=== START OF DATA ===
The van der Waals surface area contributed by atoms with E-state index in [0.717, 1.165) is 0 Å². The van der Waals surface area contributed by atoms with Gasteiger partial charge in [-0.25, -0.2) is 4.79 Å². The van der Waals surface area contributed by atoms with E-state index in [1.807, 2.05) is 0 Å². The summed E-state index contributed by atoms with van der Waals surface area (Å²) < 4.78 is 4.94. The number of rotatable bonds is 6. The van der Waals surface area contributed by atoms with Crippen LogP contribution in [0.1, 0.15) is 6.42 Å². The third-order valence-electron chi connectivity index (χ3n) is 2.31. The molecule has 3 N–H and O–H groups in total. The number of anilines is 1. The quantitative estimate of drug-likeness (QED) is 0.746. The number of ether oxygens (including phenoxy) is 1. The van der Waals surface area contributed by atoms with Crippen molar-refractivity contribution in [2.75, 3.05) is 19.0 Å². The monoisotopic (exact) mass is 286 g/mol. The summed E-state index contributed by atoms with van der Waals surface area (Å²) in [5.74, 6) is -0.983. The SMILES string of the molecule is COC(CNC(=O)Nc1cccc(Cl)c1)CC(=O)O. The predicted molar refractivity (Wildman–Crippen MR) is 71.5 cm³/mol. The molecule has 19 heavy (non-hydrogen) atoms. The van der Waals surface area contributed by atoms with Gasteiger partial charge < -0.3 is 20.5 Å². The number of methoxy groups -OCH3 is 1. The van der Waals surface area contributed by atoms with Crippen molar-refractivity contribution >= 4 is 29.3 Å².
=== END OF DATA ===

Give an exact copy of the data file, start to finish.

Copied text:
The van der Waals surface area contributed by atoms with E-state index in [0.717, 1.165) is 0 Å². The van der Waals surface area contributed by atoms with Gasteiger partial charge in [-0.25, -0.2) is 4.79 Å². The van der Waals surface area contributed by atoms with E-state index in [1.807, 2.05) is 0 Å². The summed E-state index contributed by atoms with van der Waals surface area (Å²) < 4.78 is 4.94. The number of rotatable bonds is 6. The van der Waals surface area contributed by atoms with Crippen LogP contribution in [0.1, 0.15) is 6.42 Å². The third-order valence-electron chi connectivity index (χ3n) is 2.31. The molecule has 3 N–H and O–H groups in total. The number of anilines is 1. The quantitative estimate of drug-likeness (QED) is 0.746. The number of ether oxygens (including phenoxy) is 1. The van der Waals surface area contributed by atoms with Crippen molar-refractivity contribution in [2.75, 3.05) is 19.0 Å². The monoisotopic (exact) mass is 286 g/mol. The summed E-state index contributed by atoms with van der Waals surface area (Å²) in [5.74, 6) is -0.983. The SMILES string of the molecule is COC(CNC(=O)Nc1cccc(Cl)c1)CC(=O)O. The predicted molar refractivity (Wildman–Crippen MR) is 71.5 cm³/mol. The molecule has 19 heavy (non-hydrogen) atoms. The van der Waals surface area contributed by atoms with Gasteiger partial charge < -0.3 is 20.5 Å². The number of methoxy groups -OCH3 is 1. The van der Waals surface area contributed by atoms with Crippen molar-refractivity contribution >= 4 is 29.3 Å².